All but one of the men of the Badger, downcast, wounded, panting with thirst and loving life, agreed to become pirates and to ship on board the Revenge.
The first mate would not break his oath of allegiance to the king, and he went overboard.
THE ADDRESS OF THE LETTER
There was hard and ghastly work that day when the Revenge was cleared after action, and there was lively and interesting work on board the Badger when Blackbeard and his officers went over the captured vessel to discover what new possessions they had won.
At first Blackbeard had thought to establish himself upon the corvette and abandon the Revenge. It would have been such a grand thing to scourge the seas in a British man-of-war with the Jolly Roger floating over her. But this would have been too dangerous; the combined naval force of England in American waters would have been united to put down such presumption. So the wary pirate curbed his ambition.
Everything portable and valuable was stripped from the Badger—her guns would have been taken had it been practicable to ship them to the Revenge in a rising sea—and then she was scuttled, fired, and cast off, and with her dead on board she passed out of commission in the royal navy.
During the turmoil, the horror and the bringing aboard of pillage, Dickory Charter had kept close below deck, his face in his hands and his heart almost broken. It is so easy for young hearts to almost break.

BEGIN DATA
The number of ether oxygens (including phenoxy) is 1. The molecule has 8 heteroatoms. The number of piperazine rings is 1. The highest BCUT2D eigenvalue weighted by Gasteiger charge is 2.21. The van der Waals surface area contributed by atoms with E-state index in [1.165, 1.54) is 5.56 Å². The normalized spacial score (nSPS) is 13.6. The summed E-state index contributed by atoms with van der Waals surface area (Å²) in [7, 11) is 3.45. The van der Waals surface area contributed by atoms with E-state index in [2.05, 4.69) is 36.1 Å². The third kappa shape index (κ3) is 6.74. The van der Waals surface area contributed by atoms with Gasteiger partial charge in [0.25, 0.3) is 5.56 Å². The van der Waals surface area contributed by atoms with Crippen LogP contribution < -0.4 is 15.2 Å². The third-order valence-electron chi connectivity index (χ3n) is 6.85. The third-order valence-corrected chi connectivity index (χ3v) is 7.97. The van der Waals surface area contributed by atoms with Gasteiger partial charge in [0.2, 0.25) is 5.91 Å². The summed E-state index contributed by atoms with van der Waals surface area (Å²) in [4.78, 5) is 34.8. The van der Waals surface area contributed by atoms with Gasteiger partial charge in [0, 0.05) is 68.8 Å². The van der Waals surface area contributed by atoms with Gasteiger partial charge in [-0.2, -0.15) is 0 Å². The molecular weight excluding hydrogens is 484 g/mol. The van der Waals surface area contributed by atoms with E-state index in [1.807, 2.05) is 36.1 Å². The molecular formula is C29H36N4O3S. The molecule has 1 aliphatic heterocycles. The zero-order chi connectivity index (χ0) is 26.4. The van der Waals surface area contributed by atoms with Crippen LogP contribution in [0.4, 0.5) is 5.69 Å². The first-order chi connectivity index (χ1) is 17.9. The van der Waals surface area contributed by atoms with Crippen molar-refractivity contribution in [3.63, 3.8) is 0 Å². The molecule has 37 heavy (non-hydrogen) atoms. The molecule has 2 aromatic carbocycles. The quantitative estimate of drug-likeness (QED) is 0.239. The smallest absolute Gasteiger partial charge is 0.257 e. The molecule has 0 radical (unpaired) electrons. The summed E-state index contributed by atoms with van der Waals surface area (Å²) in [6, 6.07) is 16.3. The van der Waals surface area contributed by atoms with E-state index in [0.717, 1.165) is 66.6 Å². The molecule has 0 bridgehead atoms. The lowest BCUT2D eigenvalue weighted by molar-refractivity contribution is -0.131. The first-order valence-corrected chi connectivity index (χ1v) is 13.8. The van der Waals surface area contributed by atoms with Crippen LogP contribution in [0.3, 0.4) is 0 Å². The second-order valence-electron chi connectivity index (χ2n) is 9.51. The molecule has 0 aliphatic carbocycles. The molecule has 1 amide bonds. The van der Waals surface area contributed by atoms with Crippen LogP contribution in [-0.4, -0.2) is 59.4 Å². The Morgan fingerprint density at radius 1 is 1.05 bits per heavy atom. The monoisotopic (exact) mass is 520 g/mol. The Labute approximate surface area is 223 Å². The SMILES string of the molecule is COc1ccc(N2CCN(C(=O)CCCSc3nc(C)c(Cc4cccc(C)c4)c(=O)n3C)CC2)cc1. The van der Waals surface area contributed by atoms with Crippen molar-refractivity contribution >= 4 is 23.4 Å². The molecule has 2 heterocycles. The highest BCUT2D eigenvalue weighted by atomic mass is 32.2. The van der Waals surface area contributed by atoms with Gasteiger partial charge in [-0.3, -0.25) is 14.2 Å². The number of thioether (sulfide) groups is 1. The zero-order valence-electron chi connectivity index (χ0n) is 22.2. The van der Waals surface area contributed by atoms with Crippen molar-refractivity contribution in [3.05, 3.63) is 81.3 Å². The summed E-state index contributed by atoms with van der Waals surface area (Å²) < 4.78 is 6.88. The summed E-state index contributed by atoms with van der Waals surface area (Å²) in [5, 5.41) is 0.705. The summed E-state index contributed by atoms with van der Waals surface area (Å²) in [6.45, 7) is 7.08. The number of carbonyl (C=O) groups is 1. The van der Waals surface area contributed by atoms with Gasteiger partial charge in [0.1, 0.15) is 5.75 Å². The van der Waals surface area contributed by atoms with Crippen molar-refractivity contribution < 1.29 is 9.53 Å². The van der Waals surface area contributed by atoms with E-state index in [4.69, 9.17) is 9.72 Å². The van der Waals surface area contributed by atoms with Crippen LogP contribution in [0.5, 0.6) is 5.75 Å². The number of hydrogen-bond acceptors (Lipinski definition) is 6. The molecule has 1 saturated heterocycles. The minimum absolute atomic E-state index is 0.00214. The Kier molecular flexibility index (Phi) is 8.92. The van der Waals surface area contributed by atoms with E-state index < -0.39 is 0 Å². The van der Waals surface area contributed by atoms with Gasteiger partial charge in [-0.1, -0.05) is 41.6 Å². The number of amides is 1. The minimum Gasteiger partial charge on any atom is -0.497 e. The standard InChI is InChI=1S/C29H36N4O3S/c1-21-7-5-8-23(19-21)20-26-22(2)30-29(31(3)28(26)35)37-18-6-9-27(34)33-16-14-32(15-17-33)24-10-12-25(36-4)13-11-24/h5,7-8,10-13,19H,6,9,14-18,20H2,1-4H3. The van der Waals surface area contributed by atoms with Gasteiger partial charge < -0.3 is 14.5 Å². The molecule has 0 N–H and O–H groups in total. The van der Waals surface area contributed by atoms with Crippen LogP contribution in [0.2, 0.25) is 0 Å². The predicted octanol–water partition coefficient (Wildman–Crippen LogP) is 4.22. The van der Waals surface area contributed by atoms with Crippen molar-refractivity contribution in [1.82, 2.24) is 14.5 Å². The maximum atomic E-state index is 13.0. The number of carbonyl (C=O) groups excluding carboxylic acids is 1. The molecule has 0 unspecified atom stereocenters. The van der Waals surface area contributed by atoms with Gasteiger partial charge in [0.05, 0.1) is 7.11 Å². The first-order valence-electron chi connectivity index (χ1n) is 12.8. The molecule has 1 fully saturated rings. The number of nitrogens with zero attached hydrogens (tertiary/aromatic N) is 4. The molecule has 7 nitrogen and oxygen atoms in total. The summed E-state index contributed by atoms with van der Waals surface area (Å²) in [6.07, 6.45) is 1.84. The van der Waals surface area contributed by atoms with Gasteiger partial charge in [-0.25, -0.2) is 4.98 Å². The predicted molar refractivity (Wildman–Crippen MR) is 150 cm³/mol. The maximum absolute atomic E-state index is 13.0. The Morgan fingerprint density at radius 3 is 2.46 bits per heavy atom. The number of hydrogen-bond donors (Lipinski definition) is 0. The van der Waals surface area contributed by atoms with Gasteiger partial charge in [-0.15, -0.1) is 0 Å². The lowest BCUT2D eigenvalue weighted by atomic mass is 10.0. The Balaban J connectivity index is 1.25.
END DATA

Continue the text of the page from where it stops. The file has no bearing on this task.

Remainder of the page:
When he had seen the British ship come sailing down upon them, hope had sprung up brightly in his heart; now there was a chance of his escaping from this hell of the waves. When the Revenge should be taken he would rush to the British captain, or any one in authority, and tell his tale. It would be believed, he doubted not; even his uniform would help to prove he was no pirate; he would be taken away, he would reach Jamaica; he would see Kate; he would carry to her the great news of her father. After that his life could take care of itself.
But now the blackness of darkness was over everything. Those who were to have been his friends had vanished, the ship which was to have given him a new life had disappeared forever. He was on board the pirate ship, bound for the shores of England—horrible shores to him—bound to the shores of England and to Blackbeard’s Eliza!
He was not a fool, this Dickory; he had no unwarrantable and romantic fears that in these enlightened days one man could say to another, “Go you, and marry the woman I have chosen for you.” There was nothing silly or cowardly about him, but he knew Blackbeard.
Not one ray of hope thrust itself through his hands into his brain. Hope had gone, gone to the bottom, and he was on his storm-tossed way to the waters of another continent.
But in the midst of his despair Dickory never thought of freeing himself, by a sudden bound, of the world and his woes. So long as Kate should live he must live, even if it were to prove to himself, and to himself only, how faithful to her he could be.